Money that Congress approved last year to help states combat the opioid epidemic is heading to New England.
The Department of Health and Human Services has announced the first year grant amounts from the 21st Century Cures Act for all 50 states, D.C., and U.S. territories. A total of $26,577,483 will be allocated to New England's six states. The act was originally signed into law by President Barack Obama and dispenses a total of $485 million in grants.
Democratic U.S. Sen. Jeanne Shaheen has been urging President Donald Trump's administration to revise the formula used to allocate the funding so it prioritizes states like New Hampshire that are hardest hit by the crisis. She says she's pleased officials have indicated that they will review the formula ahead of distribution next year.
In a press statement, Shaheen said, “Time and again I’ve heard from law enforcement and treatment and recovery providers across New Hampshire that in order to stem the tide of the opioid epidemic they need more resources."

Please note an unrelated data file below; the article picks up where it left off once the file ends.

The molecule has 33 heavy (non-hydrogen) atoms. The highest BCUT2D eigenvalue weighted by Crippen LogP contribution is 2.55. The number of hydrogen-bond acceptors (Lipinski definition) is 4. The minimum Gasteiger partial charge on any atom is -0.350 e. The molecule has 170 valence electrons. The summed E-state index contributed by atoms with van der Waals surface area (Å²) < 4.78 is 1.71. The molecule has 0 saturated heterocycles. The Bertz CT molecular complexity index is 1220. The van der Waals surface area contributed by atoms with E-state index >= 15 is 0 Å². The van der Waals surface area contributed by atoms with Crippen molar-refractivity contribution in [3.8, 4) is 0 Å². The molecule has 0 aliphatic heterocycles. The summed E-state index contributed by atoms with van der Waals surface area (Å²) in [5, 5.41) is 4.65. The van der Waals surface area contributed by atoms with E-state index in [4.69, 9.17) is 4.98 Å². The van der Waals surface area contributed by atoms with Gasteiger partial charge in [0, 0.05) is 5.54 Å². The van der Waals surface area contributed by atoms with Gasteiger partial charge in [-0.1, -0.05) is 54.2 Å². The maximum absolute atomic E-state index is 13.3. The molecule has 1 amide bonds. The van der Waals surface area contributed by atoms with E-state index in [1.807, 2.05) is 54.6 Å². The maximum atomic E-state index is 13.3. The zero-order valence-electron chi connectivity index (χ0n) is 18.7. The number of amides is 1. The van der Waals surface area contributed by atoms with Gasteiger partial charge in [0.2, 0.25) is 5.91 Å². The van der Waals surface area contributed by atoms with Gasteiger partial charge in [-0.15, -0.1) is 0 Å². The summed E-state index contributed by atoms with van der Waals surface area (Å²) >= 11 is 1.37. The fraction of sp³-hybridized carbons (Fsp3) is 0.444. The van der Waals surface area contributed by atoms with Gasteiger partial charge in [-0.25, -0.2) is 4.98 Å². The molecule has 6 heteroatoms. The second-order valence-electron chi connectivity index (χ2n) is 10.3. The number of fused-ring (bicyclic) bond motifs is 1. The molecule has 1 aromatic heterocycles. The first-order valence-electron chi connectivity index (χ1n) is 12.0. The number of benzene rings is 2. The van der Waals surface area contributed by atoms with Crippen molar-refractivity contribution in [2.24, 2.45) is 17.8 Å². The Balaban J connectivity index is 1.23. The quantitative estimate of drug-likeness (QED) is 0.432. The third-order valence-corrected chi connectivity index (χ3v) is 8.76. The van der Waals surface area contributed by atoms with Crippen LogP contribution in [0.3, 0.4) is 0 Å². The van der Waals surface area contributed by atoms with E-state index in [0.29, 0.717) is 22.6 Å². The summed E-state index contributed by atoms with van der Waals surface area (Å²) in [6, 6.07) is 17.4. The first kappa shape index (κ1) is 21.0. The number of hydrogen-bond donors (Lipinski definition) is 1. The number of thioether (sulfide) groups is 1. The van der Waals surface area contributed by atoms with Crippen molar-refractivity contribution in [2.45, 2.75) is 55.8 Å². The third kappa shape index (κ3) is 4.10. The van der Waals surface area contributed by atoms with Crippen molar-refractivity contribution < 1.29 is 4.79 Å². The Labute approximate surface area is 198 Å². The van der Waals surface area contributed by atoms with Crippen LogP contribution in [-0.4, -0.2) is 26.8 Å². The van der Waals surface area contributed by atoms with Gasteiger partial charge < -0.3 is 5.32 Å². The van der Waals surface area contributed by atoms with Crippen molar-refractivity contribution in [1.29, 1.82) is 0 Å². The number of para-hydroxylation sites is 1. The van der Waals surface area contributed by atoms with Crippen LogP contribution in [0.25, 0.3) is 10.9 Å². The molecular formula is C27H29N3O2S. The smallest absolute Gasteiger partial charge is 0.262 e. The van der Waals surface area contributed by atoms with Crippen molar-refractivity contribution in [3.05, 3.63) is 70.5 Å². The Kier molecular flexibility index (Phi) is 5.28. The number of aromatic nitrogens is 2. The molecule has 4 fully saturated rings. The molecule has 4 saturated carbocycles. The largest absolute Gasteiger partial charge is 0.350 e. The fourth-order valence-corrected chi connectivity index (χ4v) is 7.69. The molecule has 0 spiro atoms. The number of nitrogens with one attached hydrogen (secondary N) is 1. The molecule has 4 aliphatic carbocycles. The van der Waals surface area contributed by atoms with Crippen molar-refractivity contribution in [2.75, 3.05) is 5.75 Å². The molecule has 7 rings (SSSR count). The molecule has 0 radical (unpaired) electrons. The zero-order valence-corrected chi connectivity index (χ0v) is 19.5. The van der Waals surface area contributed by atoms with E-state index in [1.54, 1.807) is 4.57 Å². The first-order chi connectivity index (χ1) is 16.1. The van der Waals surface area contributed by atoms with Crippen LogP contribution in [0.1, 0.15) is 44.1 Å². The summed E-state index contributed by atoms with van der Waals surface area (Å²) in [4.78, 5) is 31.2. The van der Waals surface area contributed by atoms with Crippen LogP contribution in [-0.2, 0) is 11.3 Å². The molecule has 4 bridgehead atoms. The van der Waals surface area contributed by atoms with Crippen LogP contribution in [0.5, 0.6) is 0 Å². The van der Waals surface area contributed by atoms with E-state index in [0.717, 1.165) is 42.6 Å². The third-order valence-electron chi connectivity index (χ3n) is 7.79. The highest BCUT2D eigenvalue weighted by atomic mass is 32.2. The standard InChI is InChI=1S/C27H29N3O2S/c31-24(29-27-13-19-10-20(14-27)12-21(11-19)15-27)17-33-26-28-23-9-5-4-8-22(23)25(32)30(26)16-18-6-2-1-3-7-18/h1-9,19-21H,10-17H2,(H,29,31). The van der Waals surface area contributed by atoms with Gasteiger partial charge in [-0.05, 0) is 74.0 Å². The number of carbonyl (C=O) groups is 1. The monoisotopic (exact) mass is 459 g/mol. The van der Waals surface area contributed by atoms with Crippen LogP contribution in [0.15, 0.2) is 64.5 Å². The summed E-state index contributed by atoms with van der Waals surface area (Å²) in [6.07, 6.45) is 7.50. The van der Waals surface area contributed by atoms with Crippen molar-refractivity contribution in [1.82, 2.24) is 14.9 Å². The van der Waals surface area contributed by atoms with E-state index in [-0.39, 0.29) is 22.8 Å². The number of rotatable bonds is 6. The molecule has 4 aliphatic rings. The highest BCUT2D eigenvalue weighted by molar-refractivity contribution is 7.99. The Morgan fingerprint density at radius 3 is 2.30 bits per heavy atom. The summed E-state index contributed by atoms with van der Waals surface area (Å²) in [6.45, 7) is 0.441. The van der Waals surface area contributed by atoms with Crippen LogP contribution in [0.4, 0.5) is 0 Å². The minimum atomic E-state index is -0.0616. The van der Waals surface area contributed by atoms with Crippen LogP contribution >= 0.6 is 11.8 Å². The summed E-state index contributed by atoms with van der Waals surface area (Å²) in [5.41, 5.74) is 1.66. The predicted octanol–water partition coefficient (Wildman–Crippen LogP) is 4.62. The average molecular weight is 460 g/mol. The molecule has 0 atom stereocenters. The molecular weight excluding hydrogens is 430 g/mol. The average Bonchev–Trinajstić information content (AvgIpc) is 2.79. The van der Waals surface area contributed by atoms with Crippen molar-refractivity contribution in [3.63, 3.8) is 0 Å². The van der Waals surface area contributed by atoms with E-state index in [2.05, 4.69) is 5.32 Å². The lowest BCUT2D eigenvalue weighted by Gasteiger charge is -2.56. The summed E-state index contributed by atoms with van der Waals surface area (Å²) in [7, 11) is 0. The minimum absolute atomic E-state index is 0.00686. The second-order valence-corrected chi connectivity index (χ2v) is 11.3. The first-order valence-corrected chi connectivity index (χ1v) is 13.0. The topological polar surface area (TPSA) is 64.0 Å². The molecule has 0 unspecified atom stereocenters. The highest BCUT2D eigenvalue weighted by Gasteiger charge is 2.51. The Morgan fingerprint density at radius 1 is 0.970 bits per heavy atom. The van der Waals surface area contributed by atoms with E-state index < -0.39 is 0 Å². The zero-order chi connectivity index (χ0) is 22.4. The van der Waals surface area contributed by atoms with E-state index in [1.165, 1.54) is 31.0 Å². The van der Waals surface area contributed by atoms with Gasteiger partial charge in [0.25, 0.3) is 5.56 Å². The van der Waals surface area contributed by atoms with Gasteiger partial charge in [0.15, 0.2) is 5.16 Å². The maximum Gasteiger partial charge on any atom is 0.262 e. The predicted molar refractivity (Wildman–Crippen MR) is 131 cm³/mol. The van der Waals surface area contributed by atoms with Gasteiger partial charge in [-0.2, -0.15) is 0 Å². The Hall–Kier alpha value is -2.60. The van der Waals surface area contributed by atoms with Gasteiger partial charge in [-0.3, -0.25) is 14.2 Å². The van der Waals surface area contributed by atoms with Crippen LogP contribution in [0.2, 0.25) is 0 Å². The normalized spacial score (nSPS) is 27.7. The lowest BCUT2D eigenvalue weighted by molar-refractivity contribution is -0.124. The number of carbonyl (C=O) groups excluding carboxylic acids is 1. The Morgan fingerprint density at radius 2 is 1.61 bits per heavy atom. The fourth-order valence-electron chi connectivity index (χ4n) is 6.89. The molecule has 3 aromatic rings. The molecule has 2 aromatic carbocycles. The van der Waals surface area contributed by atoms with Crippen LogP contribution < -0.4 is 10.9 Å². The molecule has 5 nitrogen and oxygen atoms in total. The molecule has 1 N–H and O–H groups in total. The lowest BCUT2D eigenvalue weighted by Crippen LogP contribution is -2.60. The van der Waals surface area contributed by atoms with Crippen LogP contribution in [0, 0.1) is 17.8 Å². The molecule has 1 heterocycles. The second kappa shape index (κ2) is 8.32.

Secretary of HHS, Tom Price said in a statement, "While I am releasing the funding for the first year immediately, my intention for the second year is to develop funding allocations and policies that are the most clinically sound, effective and efficient."
HHS has chosen to prioritize public health surveillance, advancing pain management, improving access to treatment and recover services, targeting availability and attribution of overdose-reversing drugs, and research.
According to a study by the Massachusetts Department of Public Health (DPH), opioid-related deaths in the state were more than four times higher in 2015 than in 2000. More than half of all admissions to substance abuse treatment centers in MA are opioid-related. The fatal epidemic claimed an estimated 1,979 lives in 2016, according to DPH. The increase in deaths is staggering.
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Individual state breakdowns for 21st Century Cures Act Funding:
New Hampshire: $3,128,366
Rhode Island: $2,167,007
Number of deaths increased in every New England state in 2016
Massachusetts: 1,979 opioid-related deaths
Rhode Island: 329 opioid-related deaths
Vermont: 105 opioid-related deaths
Connecticutt: 917 opioid-related deaths
Maine: 378 opioid-related deaths
New Hampshire: 478 opioid-related deaths
Numbers from Departments of Public Health